Whether you are a casual gardener, a policy maker, an environmentalist or a farmer, you can get one-stop access to a wide range of information about agriculture and the environment at the new Agri-Geomatics portal.
The new website pulls together agri-environmental data from a wide range of sources using Geographic Information System (GIS) technology. It also provides expert help to apply and interpret the information. Currently, there are more than a dozen geographic applications available in Canada's two official languages. These applications were developed by AAFC, but many other organizations contributed expertise and geospatial data.
A wide range of interactive maps helps to visualize and explore the data on the website. Some maps have broad public appeal. The Plant Hardiness Zones of Canada, for instance, which was created with Natural Resources Canada, is very popular with Canadian gardeners. Other maps are important components of policy-oriented programs such as the Agri-Environmental Indicators (AEI) web map product, which allows users to explore and compare a suite of 10 agrienvironmental indicators. These indicators can be used to assess the efficacy of targeted environmental policies and programs; to identify, for instance, where special farm management techniques are needed or other areas of concern; and to communicate the current state and trends of a variety of aspects of environmental health to decision makers and to the general public.
One of the newest tools is the Biomass Inventory Mapping and Analysis Tool (BIMAT). It was developed to broaden knowledge about the availability of Canadian residual biomass as a renewable resource substitute for petroleumbased fuels and for other industrial processes. Users of the tool can get a comprehensive view of biomass quantity and opportunity in Canada. This tool has already been used by the biomass industry to refine its business plans based on the volume and sustainability of biomass available at any given location.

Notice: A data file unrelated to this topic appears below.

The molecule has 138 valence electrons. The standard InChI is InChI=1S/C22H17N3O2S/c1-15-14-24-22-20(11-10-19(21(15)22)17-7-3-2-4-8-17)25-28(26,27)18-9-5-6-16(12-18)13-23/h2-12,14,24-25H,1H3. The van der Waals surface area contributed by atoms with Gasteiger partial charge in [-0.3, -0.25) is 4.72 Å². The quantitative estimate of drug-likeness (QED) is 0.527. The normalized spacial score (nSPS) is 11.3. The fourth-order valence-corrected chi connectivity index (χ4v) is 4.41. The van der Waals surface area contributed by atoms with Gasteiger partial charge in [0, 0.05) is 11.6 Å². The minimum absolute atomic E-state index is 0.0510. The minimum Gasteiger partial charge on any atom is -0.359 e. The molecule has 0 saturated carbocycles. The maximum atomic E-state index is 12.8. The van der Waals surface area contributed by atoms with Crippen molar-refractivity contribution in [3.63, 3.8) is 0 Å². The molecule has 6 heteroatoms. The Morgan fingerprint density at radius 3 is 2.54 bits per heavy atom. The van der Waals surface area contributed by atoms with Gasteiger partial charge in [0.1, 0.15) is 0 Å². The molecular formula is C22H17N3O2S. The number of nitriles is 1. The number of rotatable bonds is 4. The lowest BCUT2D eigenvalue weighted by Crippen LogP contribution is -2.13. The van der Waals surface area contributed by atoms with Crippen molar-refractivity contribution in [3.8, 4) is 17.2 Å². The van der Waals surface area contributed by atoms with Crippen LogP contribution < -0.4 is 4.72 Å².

A number of tools on the website are specifically tailored to land managers. For example, the "fence calculator" is used to map out and project the cost of fencing off a riparian area.
The development of the website was undertaken by Agriculture and Agri-Food Canada, in cooperation with several government partners, including Environment Canada, Natural Resources Canada and Statistics Canada, under the National Land and Water Information Service (NLWIS) project. The project team built a web portal that includes a comprehensive collection of interactive maps, planning tools, expertise, and geospatial data highlighting land use, soil, water, climate and biodiversity across the country. These data can be integrated into decisions by governments, producers, planners, and land-use managers across Canada, creating a knowledge base that can be shared.
With the completion of the project on March 31, 2009, the newly created Agri- Geomatics Division, within the Agri-Environment Services Branch, will support the ongoing products, services and enterprise Geographic Information Systems (GIS) environment developed during the NLWIS project.
[Please note that this content is no longer current and that the project ended in 2009]